Glenn Greenwald reports on more documents from Edward Snowden’s cache, this batch on how GCHQ uses online deception and other tactics to discredit hacktivists and possibly other political activists:
Among the core self-identified purposes of JTRIG are two tactics: (1) to inject all sorts of false material onto the internet in order to destroy the reputation of its targets; and (2) to use social sciences and other techniques to manipulate online discourse and activism to generate outcomes it considers desirable. To see how extremist these programs are, just consider the tactics they boast of using to achieve those ends: “false flag operations” (posting material to the internet and falsely attributing it to someone else), fake victim blog posts (pretending to be a victim of the individual whose reputation they want to destroy), and posting “negative information” on various forums. [...]
Government plans to monitor and influence internet communications, and covertly infiltrate online communities in order to sow dissension and disseminate false information, have long been the source of speculation. Harvard Law Professor Cass Sunstein, a close Obama adviser and the White House’s former head of the Office of Information and Regulatory Affairs, wrote a controversial paper in 2008 proposing that the US government employ teams of covert agents and pseudo-”independent” advocates to “cognitively infiltrate” online groups and websites, as well as other activist groups.
Sunstein also proposed sending covert agents into “chat rooms, online social networks, or even real-space groups” which spread what he views as false and damaging “conspiracy theories” about the government. Ironically, the very same Sunstein was recently named by Obama to serve as a member of the NSA review panel created by the White House, one that – while disputing key NSA claims – proceeded to propose many cosmetic reforms to the agency’s powers (most of which were ignored by the President who appointed them).
Full Story: The Intercept: How Covert Agents Infiltrate the Internet to Manipulate, Deceive, and Destroy Reputations
What’s more, the GCHQ admit in one of the docs that this activity has nothing to do with terrorism or even national security.
Obama advisor suggests “cognitive infiltration”
DARPA Looks to “Counteract” Propaganda in Social Networks
Adam Alter writes:
According to a great deal of research, positive fantasies may lessen your chances of succeeding. In one experiment, the social psychologists Gabriele Oettingen and Doris Mayer asked eighty-three German students to rate the extent to which they “experienced positive thoughts, images, or fantasies on the subject of transition into work life, graduating from university, looking for and finding a job.” Two years later, they approached the same students and asked about their post-college job experiences. Those who harbored positive fantasies put in fewer job applications, received fewer job offers, and ultimately earned lower salaries. The same was true in other contexts, too. Students who fantasized were less likely to ask their romantic crushes on a date and more likely to struggle academically. Hip-surgery patients also recovered more slowly when they dwelled on positive fantasies of walking without pain.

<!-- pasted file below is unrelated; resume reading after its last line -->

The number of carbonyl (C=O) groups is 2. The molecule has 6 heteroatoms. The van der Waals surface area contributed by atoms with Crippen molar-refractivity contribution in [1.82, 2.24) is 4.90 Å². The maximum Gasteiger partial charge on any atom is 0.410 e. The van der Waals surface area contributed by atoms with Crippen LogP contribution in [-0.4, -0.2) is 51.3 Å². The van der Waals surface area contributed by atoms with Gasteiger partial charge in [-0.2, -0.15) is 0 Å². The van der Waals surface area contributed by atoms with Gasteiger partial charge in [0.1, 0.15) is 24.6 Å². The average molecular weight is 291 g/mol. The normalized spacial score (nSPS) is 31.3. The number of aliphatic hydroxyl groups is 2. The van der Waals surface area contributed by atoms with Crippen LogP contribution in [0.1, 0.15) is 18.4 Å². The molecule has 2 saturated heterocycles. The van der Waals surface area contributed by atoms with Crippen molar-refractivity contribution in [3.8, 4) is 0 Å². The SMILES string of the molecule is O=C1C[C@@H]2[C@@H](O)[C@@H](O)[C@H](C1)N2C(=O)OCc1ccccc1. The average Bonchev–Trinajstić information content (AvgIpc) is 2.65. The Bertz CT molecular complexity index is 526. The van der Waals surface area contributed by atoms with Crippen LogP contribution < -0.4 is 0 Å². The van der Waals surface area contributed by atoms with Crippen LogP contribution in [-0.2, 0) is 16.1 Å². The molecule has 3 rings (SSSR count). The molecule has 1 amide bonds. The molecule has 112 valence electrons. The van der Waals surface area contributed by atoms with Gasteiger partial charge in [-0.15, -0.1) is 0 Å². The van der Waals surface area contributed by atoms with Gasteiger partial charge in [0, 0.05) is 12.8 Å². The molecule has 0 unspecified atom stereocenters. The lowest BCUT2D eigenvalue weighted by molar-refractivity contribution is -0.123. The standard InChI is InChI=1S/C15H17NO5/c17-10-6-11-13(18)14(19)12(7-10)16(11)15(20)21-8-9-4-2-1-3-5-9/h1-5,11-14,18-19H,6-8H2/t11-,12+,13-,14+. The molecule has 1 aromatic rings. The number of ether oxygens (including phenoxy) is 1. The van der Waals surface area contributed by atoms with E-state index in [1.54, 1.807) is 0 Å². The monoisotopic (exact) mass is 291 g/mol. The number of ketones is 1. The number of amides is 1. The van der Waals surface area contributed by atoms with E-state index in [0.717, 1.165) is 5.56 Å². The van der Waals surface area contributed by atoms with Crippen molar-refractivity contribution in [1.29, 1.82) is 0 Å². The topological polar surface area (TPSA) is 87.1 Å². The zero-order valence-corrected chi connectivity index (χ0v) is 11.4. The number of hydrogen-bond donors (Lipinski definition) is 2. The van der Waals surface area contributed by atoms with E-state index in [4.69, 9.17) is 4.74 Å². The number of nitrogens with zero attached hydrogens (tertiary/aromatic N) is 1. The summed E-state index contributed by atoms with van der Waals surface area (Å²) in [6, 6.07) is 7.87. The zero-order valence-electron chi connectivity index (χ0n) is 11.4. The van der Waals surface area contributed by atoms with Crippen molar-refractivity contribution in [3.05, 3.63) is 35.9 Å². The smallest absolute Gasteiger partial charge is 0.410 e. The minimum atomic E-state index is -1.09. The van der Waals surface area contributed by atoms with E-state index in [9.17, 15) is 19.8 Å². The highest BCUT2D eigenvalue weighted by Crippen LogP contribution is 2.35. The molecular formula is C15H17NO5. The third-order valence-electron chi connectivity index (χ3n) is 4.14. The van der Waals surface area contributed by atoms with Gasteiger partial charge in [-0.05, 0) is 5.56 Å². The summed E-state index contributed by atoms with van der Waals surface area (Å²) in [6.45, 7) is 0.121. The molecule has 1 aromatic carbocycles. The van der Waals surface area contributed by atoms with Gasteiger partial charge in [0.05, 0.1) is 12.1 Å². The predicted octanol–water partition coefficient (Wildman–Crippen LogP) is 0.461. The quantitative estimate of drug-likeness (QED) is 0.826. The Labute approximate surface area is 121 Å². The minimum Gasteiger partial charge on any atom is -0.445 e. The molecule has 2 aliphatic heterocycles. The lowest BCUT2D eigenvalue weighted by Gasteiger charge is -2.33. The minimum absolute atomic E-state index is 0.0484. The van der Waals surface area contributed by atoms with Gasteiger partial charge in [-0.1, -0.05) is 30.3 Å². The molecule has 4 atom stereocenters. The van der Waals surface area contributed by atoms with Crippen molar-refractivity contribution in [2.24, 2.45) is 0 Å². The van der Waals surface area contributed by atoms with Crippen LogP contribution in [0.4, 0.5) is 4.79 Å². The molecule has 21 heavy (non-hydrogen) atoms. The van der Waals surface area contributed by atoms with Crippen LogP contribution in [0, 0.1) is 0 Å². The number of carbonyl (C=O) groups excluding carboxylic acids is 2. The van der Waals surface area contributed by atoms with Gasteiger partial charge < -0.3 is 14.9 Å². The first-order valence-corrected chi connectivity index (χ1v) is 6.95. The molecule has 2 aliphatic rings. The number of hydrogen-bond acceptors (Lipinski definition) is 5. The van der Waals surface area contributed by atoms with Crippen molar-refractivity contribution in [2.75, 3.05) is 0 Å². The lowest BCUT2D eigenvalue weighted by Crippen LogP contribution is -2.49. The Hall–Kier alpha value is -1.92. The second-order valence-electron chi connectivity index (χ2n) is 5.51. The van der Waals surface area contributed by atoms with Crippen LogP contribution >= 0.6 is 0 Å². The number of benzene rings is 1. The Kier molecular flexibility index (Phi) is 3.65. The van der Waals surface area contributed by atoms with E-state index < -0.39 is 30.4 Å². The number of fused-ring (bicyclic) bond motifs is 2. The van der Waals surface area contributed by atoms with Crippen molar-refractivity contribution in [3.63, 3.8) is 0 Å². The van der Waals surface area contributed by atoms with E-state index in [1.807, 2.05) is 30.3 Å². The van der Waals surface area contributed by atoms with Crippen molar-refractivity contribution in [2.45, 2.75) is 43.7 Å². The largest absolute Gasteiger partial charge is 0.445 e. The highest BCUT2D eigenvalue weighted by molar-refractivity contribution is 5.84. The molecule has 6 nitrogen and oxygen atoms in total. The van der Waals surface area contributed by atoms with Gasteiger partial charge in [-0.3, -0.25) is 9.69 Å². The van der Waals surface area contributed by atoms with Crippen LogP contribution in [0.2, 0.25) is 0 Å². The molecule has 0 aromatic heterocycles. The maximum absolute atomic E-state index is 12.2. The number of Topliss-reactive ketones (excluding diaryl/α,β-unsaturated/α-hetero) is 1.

Full Story: The New Yorker: The Powerlessness of Positive Thinking
The cult of “positive thinking” – Barbara Ehrenreich discusses her new book on Democracy Now
Smile or Die: Bright Sided as a 10 Minute Marker Board Cartoon
Beyond Growth – Technoccult interviews Duff McDuffee and Eric Schiller
Quartz reports on a recent study on scientific breakthroughs:
James Murphy, the former frontman of the band LCD Soundsystem, made what he called the biggest mistake of his life at 21, when he turned down a writing job on a sitcom that was about to launch.
The sitcom’s name was Seinfeld.
Instead, he lurched around, working as a bouncer and later a DJ before finally releasing the first LCD Soundsystem album at the not-so-tender age of 35.
Murphy might have been older than some of his dance-rock peers, but his experience is fairly common among people who experience major creative breakthroughs, according to a new paper from NBER.
The authors examined the high points of the careers of both great inventors and Nobel-Prize winning scientists, and they found that the late 30s were the sweet spot for strokes of genius.
Full Story: Quartz: Why major creative breakthroughs happen in your late thirties
Vice Mother Board reports on a report robotics job ads by Wanted Analytics:
So even if it seems more intuitive that robots should be taking over brick masonry, it also shouldn’t come as too much of a shock that robotics would also be in demand for health care. The first job of the robots is maintaining people, poetically enough. Still, the fact that Wanted found that 65 percent of robotics jobs were going toward health care is pretty surprising.
The robotics specialists are up to interesting things though. Physicians offices are looking for people to “design, develop, and analyze devices for the expansion of the image guided robotics program for minimally invasive procedures and surgery,” and assist in the use of those programs.
Full Story: Vice Mother Board: Where the Robots Are Creating Jobs
Black box recorders are a common feature in aircraft. They sit there keeping track of everything that is happening. Then, if something goes wrong the information can be reviewed to piece together exactly what happened and form a view of the events that may otherwise have been lost.
Now the Pentagon is attempting to develop a similar system for use in humans, and in particular soldiers who have suffered brain damage. If they could be fitted with a black box in their brain, then it may be possible to trigger memories surrounding a traumatic event and overcome memory loss quickly and easily. [...]
It’s common to see memory loss in someone suffering brain damage, but they can also forget their personal details and skills, such as remembering their own name, who their family is, and even how to drive. As well as stimulating the brain to recover recent memories, it is hoped the implant would be able to recall common information and therefore help them remember who they are.
Full Story: Geek.com: Pentagon wants to fit soldiers with a little black box brain implant
Fully Wireless Brain Implants Are Closer Than You Think
DARPA Temporary Tattoos Want a Tattoo That Tracks Troops’ Vitals